ICO (initial coin offering) is a crypto-analogue of an IPO (initial public offering), in fact, a new model of crowdfunding. At the ICO, young projects attract investment in the form of a crypto currency for the successful launch or further development. Instead of shares, the company produces tokens in limited quantities. Investors cannot influence the development of the company in any way; however, tokens can be used for purchasing different products, for paying company services or trading on crypto-exchanges.
IPO (initial public offering) is the very first sale of stock issued by a company to the public. Prior to an IPO the company is considered private, with a relatively small number of shareholders made up primarily of early investors (such as the founders, their families and friends) and professional investors (such as venture capitalists or angel investors). The public, on the other hand, consists of everybody else – any individual or institutional investor who wasn’t involved in the early days of the company and who is interested in buying shares of the company. Until a company’s stock is offered for sale to the public, the public is unable to invest in it. Public companies, on the other hand, have sold at least a portion of their shares to the public to be traded on a stock exchange. This is why an IPO is also referred to as “going public.”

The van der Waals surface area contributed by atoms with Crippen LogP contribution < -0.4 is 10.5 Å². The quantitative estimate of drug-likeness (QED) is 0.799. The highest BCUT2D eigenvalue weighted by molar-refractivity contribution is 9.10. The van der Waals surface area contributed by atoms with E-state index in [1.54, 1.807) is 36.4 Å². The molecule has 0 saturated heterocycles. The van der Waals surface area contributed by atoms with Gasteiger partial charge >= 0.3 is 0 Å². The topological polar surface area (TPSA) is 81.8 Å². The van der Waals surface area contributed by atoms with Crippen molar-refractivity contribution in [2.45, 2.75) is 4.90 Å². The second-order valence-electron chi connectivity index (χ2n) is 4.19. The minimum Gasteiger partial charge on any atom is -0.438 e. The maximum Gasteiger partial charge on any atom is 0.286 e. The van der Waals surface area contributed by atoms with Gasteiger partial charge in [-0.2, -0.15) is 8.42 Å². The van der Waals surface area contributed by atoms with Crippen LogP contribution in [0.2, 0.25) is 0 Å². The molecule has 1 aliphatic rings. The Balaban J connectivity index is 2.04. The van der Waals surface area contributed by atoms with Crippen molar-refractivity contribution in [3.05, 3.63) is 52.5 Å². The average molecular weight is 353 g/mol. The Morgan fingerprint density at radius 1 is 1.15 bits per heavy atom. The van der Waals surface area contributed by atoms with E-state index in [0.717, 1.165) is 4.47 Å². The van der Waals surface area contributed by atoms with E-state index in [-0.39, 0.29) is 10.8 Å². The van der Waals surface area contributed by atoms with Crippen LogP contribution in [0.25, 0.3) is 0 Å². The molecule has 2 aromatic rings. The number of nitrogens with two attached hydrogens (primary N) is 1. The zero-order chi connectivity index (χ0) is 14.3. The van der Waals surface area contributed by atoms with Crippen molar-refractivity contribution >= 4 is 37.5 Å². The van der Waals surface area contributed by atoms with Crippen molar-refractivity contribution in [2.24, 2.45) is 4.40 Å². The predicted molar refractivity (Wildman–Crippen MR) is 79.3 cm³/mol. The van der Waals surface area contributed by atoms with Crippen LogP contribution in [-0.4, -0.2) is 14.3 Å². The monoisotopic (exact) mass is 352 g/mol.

There are 6 main differences between ICO and IPO:
- Time of return of investment: 1-5 years of ICO against 7-10 years of IPO. There are exceptions. Approximately 10 ICO-projects for 2016-2017 brought return of investments from x10 to x100 for several months. Investors play a big role in the soon growing value of the token. After the release on the market of the ticker of a startup, all users who purchased it on the initial offer began actively selling these tokens in the hope of making a profit. Therefore, the term of investment return can take several years, less often months. It is necessary to remember this when investing in a new project with the hope for a month to receive a large return.
- Instead of shares and rights to a part of the company in an IPO, in ICO the investor receives tokens, which are only a functional unit, and are intended solely for use within the platform and trade. In addition, tokens are not regulated by law.
- Differences in investment rounds: in the IPO, this is the seeding and investment rounds of A-F. In Initial Coin Offering – pre-ICO, ICO, listing on crypto exchanges and the final implementation of the model.
- Startups on IPO invest primarily in the development of the economy of a particular state, while the blockchain startups are developing a decentralized digital money market.
- The legal status of a company on an IPO is regulated by legislative norms in a certain jurisdiction. ICO does not have an organizational legal structure and operates solely on the trust of depositors.
- Unlike an IPO, in ICO any person can invest in a start-up business without venture or family funds, avoiding any restrictions.